President Donald Trump’s travel ban on six mainly-Muslim countries can go into full effect, pending legal challenges.
The ruling by the US Supreme Court is a boost for Trump’s policy against travellers from Chad, Iran, Libya, Somalia, Syria and Yemen.
The decision covers the third version of the directive that the president has issued since taking office last year.
Seven of the nine justices lifted injunctions on Monday imposed by lower courts against the policy.
Only liberal Justices Ruth Bader Ginsburg and Sonia Sotomayor would have allowed the president’s order to remain blocked.
Federal appeal courts in San Francisco and Richmond, Virginia, will hear arguments this week on whether the latest iteration of the policy is lawful.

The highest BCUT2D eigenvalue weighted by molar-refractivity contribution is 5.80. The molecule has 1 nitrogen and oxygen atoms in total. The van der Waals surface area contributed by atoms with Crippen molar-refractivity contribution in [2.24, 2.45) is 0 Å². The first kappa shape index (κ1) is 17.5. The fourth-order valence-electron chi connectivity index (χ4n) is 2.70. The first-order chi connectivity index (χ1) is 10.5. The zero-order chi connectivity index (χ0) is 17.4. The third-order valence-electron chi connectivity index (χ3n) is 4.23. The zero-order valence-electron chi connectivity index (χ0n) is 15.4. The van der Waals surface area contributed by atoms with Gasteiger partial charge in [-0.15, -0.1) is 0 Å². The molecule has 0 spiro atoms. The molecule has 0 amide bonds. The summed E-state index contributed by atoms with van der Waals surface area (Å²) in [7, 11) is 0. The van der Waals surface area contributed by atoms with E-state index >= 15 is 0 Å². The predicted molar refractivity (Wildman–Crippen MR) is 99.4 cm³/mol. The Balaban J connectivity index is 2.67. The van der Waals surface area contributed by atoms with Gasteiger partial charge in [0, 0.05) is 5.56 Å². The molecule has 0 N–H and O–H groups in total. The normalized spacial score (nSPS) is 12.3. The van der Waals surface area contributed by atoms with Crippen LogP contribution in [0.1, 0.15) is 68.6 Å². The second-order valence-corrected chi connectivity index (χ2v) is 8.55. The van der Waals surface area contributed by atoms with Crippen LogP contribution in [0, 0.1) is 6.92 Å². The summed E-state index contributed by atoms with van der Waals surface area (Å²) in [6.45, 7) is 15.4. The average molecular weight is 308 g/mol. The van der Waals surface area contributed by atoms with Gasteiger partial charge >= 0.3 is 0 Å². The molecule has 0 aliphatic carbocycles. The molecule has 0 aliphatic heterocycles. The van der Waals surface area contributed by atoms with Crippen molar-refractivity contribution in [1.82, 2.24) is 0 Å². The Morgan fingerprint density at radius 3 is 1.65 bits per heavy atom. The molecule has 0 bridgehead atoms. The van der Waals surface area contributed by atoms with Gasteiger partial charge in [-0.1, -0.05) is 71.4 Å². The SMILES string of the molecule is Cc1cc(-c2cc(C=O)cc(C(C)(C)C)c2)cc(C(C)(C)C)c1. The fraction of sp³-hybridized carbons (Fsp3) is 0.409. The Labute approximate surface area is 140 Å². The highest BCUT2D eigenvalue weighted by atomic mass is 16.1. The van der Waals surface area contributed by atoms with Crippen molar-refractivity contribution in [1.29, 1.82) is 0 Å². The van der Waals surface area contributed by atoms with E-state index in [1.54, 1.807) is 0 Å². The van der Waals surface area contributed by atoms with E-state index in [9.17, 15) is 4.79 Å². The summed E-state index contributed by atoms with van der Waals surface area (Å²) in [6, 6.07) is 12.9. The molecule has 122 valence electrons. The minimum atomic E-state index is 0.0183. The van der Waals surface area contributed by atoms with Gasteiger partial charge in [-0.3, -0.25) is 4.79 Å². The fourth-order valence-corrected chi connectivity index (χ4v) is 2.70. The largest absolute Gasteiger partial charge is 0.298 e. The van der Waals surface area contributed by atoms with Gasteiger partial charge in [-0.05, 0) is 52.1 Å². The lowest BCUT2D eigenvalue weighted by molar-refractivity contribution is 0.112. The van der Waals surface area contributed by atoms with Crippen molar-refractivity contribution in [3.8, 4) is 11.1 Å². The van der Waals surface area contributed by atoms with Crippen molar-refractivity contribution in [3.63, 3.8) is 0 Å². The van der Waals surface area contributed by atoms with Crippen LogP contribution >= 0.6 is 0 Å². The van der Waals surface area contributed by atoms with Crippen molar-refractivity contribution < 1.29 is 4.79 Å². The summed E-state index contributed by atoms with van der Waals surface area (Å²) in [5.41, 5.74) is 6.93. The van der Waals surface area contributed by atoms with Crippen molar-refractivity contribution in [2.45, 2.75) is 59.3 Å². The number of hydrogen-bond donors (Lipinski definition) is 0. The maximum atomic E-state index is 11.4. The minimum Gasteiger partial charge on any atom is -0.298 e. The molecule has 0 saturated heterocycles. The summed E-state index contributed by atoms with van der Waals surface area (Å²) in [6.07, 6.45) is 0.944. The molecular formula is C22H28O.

The Supreme Court noted it expects those courts to reach decisions “with appropriate dispatch”.
The case will eventually end up back in the Supreme Court, the BBC reported.
The decision suggests the top judicial body in the US may ultimately rule in favour of the administration, say legal analysts.
David Levine, a University of California Hastings law school professor, told the Associated Press: “It suggests that from their understanding, the government is more likely to prevail on the merits than we might have thought.”
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